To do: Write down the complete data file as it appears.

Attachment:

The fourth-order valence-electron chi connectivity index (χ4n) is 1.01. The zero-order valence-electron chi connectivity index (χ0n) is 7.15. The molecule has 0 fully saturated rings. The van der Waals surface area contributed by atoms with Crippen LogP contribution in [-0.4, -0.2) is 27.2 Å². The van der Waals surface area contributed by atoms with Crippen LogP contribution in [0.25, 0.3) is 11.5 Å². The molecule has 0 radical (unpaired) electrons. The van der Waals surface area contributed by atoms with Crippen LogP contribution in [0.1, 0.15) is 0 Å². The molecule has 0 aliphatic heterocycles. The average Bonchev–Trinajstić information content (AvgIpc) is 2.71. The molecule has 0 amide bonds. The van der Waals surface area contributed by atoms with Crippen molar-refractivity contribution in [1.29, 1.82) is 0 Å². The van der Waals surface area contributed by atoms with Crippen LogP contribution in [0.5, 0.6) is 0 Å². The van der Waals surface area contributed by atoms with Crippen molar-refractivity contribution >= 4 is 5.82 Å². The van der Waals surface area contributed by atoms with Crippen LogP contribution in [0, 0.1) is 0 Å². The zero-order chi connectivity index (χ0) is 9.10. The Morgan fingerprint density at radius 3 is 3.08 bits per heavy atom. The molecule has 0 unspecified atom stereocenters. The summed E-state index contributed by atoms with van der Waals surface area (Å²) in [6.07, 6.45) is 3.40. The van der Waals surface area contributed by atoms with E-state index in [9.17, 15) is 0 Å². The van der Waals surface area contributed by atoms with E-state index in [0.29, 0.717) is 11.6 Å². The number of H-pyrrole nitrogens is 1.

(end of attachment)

The fourth-order valence-electron chi connectivity index (χ4n) is 1.01. The zero-order valence-electron chi connectivity index (χ0n) is 7.15. The molecule has 0 fully saturated rings. The van der Waals surface area contributed by atoms with Crippen LogP contribution in [-0.4, -0.2) is 27.2 Å². The van der Waals surface area contributed by atoms with Crippen LogP contribution in [0.25, 0.3) is 11.5 Å². The molecule has 0 radical (unpaired) electrons. The van der Waals surface area contributed by atoms with Crippen LogP contribution in [0.1, 0.15) is 0 Å². The molecule has 0 aliphatic heterocycles. The average Bonchev–Trinajstić information content (AvgIpc) is 2.71. The molecule has 0 amide bonds. The van der Waals surface area contributed by atoms with Crippen molar-refractivity contribution in [1.29, 1.82) is 0 Å². The van der Waals surface area contributed by atoms with Crippen LogP contribution in [0.5, 0.6) is 0 Å². The van der Waals surface area contributed by atoms with Crippen molar-refractivity contribution >= 4 is 5.82 Å². The van der Waals surface area contributed by atoms with Crippen LogP contribution in [0, 0.1) is 0 Å². The zero-order chi connectivity index (χ0) is 9.10. The Morgan fingerprint density at radius 3 is 3.08 bits per heavy atom. The molecule has 0 unspecified atom stereocenters. The summed E-state index contributed by atoms with van der Waals surface area (Å²) in [6.07, 6.45) is 3.40. The van der Waals surface area contributed by atoms with E-state index in [9.17, 15) is 0 Å². The van der Waals surface area contributed by atoms with E-state index in [0.29, 0.717) is 11.6 Å². The number of H-pyrrole nitrogens is 1.